Now that I have re-yoked the two halves of the book in my head—alternating chapters move each narrative along, until finally past catches up to realtime—I can discuss the virtues of the whole. But before I do, what’s involved precisely with the fortieth-anniversary revision process? First, Bishop has chopped out 12,000 words. I never missed a one of them, finding the stroytelling just as sharp and rich as of yore. He’s changed the last name of his hero from “Kampa” to “Kampo.” He’s reproduced all the dialogues sans quotes, giving the text a more dreamlike quality. And he’s changed certain comma-offset clauses to italicized passages, again contributing a more distancing effect. But all the basics remain the same.

Very young Joshua is adopted by an American serviceman and his wife who are stationed in Spain. The new lifestyle they give him is culturally jarring, rendering him a perpetual outsider. He grows up having lucid, scientifically accurate dreams of the Pleistocene past, dreams which feature closeups of our hominid—or “Minid”—ancestors. After an adolescent falling-out with his family, when he changes his name, he leads an amiable albeit semi-aimless existence, until contacted by a physicist named Woodrow Kaprow, who has invented a kind of time travel which needs the engine of Joshua’s unique brain. Then he is catapulted back to the past.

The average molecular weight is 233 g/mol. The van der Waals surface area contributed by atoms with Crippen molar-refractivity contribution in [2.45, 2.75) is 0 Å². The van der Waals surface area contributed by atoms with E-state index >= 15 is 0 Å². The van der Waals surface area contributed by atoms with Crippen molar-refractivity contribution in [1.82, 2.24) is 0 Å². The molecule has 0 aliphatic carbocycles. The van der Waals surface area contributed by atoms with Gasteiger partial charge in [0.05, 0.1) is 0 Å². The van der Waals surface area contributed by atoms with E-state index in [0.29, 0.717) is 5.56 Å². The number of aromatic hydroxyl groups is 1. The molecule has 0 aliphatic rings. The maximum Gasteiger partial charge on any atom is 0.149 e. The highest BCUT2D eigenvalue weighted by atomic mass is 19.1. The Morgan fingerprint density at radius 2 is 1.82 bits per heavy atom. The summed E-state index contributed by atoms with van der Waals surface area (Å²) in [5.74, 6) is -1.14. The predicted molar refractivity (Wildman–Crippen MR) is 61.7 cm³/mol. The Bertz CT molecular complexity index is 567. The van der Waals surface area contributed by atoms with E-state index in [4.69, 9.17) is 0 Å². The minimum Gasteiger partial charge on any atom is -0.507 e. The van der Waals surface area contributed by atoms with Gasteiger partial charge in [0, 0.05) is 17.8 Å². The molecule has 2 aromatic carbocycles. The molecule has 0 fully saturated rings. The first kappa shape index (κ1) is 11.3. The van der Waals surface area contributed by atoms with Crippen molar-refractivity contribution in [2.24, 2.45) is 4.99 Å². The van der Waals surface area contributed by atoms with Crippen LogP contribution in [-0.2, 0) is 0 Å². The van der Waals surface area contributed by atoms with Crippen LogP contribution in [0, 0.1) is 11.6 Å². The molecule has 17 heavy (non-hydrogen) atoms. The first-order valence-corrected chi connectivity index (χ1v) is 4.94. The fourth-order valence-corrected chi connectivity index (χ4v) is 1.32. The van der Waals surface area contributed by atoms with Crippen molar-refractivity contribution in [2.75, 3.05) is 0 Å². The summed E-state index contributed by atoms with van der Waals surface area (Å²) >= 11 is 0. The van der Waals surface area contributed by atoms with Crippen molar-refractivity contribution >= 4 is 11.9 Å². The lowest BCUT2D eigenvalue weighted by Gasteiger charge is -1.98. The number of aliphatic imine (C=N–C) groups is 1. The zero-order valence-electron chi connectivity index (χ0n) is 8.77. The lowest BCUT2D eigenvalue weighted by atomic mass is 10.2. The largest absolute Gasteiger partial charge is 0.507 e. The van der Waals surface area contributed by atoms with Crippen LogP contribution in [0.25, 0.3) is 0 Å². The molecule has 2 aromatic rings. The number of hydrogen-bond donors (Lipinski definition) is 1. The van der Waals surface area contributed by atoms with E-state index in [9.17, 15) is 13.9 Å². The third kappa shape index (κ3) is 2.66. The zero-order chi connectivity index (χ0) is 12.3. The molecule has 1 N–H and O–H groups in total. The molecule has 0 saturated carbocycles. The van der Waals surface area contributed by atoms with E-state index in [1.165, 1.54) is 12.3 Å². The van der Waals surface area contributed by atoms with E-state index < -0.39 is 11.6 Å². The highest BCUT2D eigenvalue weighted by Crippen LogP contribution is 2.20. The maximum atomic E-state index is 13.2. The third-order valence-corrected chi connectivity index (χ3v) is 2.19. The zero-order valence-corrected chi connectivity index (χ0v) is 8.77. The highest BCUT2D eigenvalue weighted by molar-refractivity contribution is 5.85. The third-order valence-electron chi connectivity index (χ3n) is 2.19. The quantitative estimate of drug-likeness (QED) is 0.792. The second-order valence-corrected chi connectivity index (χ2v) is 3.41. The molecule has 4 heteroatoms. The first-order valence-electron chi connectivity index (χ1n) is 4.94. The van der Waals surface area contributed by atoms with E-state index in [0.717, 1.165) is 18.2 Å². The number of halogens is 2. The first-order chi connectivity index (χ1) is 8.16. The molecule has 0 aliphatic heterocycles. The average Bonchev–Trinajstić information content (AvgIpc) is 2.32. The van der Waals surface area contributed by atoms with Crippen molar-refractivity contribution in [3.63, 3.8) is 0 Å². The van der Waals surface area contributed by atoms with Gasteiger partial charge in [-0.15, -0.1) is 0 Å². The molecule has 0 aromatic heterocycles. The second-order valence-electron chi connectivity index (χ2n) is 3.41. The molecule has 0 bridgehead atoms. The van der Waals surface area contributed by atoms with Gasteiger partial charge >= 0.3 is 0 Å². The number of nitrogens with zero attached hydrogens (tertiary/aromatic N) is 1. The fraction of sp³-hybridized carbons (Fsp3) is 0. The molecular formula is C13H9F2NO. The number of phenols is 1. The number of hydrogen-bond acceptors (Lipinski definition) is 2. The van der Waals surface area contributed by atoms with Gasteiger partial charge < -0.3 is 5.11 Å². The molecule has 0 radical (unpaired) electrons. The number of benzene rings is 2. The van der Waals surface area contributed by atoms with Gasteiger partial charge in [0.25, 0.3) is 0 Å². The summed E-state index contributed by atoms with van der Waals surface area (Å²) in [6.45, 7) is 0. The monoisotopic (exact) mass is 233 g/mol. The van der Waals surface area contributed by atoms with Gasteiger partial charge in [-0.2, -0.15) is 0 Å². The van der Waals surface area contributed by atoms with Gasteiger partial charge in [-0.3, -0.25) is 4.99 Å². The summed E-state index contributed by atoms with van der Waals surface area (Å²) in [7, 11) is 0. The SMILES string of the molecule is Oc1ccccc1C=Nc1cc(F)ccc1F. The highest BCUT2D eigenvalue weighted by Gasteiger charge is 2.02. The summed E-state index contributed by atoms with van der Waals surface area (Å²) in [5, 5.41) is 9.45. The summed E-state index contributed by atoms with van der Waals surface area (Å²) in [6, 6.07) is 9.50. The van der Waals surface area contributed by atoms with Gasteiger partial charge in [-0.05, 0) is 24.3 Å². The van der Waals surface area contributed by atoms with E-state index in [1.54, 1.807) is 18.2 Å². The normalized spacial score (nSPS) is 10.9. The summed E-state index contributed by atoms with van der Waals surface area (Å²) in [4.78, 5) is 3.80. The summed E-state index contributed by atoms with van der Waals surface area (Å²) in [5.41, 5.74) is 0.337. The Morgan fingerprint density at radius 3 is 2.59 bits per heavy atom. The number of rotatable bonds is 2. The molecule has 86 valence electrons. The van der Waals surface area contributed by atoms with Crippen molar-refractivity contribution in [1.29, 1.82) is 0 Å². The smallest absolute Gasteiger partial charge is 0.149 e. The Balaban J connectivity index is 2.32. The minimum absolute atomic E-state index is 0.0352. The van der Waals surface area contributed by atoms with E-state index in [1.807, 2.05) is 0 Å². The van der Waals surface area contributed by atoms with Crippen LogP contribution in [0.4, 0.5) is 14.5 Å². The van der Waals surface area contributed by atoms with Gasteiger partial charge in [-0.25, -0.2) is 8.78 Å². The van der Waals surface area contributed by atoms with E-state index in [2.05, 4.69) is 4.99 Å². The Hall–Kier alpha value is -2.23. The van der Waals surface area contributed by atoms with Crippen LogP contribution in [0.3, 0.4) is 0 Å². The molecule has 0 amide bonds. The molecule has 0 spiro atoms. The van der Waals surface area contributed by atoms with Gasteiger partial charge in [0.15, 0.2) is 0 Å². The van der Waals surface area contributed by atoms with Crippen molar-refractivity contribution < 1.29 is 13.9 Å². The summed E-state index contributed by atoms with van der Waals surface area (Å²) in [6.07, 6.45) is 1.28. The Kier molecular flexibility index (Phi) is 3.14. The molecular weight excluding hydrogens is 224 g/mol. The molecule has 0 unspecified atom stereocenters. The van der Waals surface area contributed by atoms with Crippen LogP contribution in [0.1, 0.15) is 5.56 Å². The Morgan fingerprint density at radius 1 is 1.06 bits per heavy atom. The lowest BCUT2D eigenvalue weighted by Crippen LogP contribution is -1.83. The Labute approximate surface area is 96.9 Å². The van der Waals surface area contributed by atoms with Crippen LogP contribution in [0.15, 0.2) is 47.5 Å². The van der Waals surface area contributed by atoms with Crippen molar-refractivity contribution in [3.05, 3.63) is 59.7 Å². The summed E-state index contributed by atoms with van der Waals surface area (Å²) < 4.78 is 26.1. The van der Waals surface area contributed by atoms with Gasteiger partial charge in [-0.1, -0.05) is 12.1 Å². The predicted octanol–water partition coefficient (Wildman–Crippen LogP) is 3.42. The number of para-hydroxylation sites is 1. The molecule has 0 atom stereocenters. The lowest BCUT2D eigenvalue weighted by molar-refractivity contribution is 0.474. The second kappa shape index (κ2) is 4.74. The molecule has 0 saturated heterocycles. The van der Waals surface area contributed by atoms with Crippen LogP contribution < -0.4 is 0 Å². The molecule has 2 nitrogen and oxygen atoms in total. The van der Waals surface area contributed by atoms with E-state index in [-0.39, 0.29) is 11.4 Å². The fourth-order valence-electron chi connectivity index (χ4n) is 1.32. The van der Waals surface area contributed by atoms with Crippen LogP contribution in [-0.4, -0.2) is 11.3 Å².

Joshua’s one-man mission to catalog the hominids quickly devolves into the full “going native” experience. Benign Stockholm Syndrome of a sort. At last he’s found his people. The small tribe of speechless yet highly intelligent and sensitive Minids with whom he takes up offer him a second adoption, and before too long he’s nearly naked, trooping across the savannah with his mate Helen. The band encounter “mundane” yet thrilling situations, and their daily routines and adventures are parsed with beauty and inventiveness and thickness of detail. Joshua and Helen, against all odds, manage to create a child together, and the infant’s birth is the precipitating event which sends him back to the 1980s. But Bishop does not stop there, extending both Joshusa’s life and his daughter’s into a resonant coda.